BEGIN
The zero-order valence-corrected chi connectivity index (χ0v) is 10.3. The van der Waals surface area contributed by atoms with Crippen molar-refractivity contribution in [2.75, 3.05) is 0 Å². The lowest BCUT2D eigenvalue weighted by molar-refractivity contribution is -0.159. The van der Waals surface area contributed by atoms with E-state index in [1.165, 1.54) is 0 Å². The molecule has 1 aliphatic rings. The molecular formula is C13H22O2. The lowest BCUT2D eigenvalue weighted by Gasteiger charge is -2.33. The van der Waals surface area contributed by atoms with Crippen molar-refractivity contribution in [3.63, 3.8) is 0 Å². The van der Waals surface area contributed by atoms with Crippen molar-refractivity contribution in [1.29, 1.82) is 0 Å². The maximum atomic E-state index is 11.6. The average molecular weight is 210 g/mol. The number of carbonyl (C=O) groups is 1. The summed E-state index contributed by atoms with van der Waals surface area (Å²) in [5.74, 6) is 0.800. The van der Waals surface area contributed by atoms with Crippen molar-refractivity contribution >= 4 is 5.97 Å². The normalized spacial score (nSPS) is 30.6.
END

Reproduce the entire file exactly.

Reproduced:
The zero-order valence-corrected chi connectivity index (χ0v) is 10.3. The van der Waals surface area contributed by atoms with Crippen molar-refractivity contribution in [2.75, 3.05) is 0 Å². The lowest BCUT2D eigenvalue weighted by molar-refractivity contribution is -0.159. The van der Waals surface area contributed by atoms with E-state index in [1.165, 1.54) is 0 Å². The molecule has 1 aliphatic rings. The molecular formula is C13H22O2. The lowest BCUT2D eigenvalue weighted by Gasteiger charge is -2.33. The van der Waals surface area contributed by atoms with Crippen molar-refractivity contribution in [3.63, 3.8) is 0 Å². The van der Waals surface area contributed by atoms with Crippen molar-refractivity contribution in [1.29, 1.82) is 0 Å². The maximum atomic E-state index is 11.6. The average molecular weight is 210 g/mol. The number of carbonyl (C=O) groups is 1. The summed E-state index contributed by atoms with van der Waals surface area (Å²) in [5.74, 6) is 0.800. The van der Waals surface area contributed by atoms with Crippen molar-refractivity contribution >= 4 is 5.97 Å². The normalized spacial score (nSPS) is 30.6.